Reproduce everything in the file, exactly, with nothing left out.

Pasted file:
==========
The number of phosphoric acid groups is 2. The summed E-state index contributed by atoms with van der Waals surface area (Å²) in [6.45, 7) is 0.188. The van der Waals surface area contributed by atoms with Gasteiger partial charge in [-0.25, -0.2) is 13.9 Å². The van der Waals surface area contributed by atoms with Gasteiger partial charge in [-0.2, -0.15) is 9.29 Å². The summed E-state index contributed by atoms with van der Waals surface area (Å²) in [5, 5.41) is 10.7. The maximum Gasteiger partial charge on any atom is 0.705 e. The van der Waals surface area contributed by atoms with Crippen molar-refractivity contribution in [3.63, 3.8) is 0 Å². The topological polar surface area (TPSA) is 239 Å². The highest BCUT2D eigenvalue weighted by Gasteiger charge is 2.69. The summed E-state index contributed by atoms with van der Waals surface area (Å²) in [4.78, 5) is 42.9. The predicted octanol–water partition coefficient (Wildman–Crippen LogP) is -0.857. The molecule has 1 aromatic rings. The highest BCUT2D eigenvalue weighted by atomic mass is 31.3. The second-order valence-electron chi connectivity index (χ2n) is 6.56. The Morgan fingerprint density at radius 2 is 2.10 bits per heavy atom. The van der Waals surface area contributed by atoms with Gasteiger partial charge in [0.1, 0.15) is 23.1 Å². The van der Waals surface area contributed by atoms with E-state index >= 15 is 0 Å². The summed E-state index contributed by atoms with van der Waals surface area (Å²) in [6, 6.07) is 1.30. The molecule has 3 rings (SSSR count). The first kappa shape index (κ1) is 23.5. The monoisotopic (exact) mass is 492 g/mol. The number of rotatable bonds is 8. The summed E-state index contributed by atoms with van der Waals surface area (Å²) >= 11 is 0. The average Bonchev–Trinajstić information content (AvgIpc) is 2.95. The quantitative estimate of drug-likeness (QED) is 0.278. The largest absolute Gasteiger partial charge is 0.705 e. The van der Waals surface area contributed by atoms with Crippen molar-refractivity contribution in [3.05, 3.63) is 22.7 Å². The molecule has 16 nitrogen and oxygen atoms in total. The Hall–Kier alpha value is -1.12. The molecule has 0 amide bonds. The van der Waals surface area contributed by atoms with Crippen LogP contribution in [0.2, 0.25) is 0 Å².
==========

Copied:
The number of phosphoric acid groups is 2. The summed E-state index contributed by atoms with van der Waals surface area (Å²) in [6.45, 7) is 0.188. The van der Waals surface area contributed by atoms with Gasteiger partial charge in [-0.25, -0.2) is 13.9 Å². The van der Waals surface area contributed by atoms with Gasteiger partial charge in [-0.2, -0.15) is 9.29 Å². The summed E-state index contributed by atoms with van der Waals surface area (Å²) in [5, 5.41) is 10.7. The maximum Gasteiger partial charge on any atom is 0.705 e. The van der Waals surface area contributed by atoms with Crippen molar-refractivity contribution in [3.63, 3.8) is 0 Å². The topological polar surface area (TPSA) is 239 Å². The highest BCUT2D eigenvalue weighted by Gasteiger charge is 2.69. The summed E-state index contributed by atoms with van der Waals surface area (Å²) in [4.78, 5) is 42.9. The predicted octanol–water partition coefficient (Wildman–Crippen LogP) is -0.857. The molecule has 1 aromatic rings. The highest BCUT2D eigenvalue weighted by atomic mass is 31.3. The second-order valence-electron chi connectivity index (χ2n) is 6.56. The Morgan fingerprint density at radius 2 is 2.10 bits per heavy atom. The van der Waals surface area contributed by atoms with Gasteiger partial charge in [0.1, 0.15) is 23.1 Å². The van der Waals surface area contributed by atoms with E-state index >= 15 is 0 Å². The summed E-state index contributed by atoms with van der Waals surface area (Å²) in [6, 6.07) is 1.30. The molecule has 3 rings (SSSR count). The first kappa shape index (κ1) is 23.5. The monoisotopic (exact) mass is 492 g/mol. The number of rotatable bonds is 8. The summed E-state index contributed by atoms with van der Waals surface area (Å²) >= 11 is 0. The average Bonchev–Trinajstić information content (AvgIpc) is 2.95. The quantitative estimate of drug-likeness (QED) is 0.278. The largest absolute Gasteiger partial charge is 0.705 e. The van der Waals surface area contributed by atoms with Crippen molar-refractivity contribution in [3.05, 3.63) is 22.7 Å². The molecule has 16 nitrogen and oxygen atoms in total. The Hall–Kier alpha value is -1.12. The molecule has 0 amide bonds. The van der Waals surface area contributed by atoms with Crippen LogP contribution in [0.2, 0.25) is 0 Å².